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According to IHS, the supply chain law puts Europe at a competitive disadvantage

According to IHS, the supply chain law puts Europe at a competitive disadvantage

IHS President Bonin calls for cooperation and development assistance with important supplier countries. In addition, higher energy prices are likely to have a long-term impact on Europe.

The head of the Institute for Advanced Study (IHS), Holger Bohnen, criticized the supply chain law passed by the European Union last week. “Europe is putting itself at a competitive disadvantage,” Bonin said in an interview with Oberösterreichische Nachrichten on Wednesday. The basic aims of the law are positive, but trying to impose better environmental and social standards across European companies only makes sense to a limited extent.

Even the EU's assumption that companies will fully understand their supply chains is difficult. “These are very complex networks that are constantly changing. We are not just talking about the immediate supplier, but also about the subsequent supplier, etc.,” says Bonin. The desire to capture these structures through this law is “very static and does not do justice to the facts.” “Accordingly, it cannot work like this.”

The economy is weak

For Bonin, it would make more sense than trying to export environmental and social values ​​and standards through European companies to engage in development aid and cooperation with countries of origin and thus help raise standards. Otherwise, there is a risk that companies will simply move from countries with the lowest standards to supplier countries with the second or third lowest standards.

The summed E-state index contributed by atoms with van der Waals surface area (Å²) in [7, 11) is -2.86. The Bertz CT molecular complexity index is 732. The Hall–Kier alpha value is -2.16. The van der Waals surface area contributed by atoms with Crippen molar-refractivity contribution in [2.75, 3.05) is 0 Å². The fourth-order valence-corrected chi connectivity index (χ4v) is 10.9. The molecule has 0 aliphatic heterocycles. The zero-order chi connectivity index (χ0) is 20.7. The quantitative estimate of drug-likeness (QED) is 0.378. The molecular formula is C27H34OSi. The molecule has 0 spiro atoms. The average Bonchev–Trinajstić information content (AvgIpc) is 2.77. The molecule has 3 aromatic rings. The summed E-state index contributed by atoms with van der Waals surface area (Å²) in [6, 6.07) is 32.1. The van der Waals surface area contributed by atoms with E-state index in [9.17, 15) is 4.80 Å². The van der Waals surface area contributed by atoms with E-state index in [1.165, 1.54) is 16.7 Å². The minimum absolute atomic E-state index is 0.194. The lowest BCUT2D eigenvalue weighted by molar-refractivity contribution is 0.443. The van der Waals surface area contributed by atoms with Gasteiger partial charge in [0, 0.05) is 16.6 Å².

Overall, the European economy is currently not recovering as expected due to the continued rise in interest rates and energy prices. The industrial situation is particularly bad in Germany, but Austria is performing slightly better than its neighbour.

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However, energy prices are likely to continue to cause problems for Europe. “It is quite predictable that energy will remain expensive in Europe, which makes it even more important to adapt networks and business structures so that you have at least minimal high costs,” Bonin said. Austria's top priority is to find an alternative to Russian gas. When it comes to electricity, “European infrastructure without national barriers” is also needed, the IHS boss said. (Abba)

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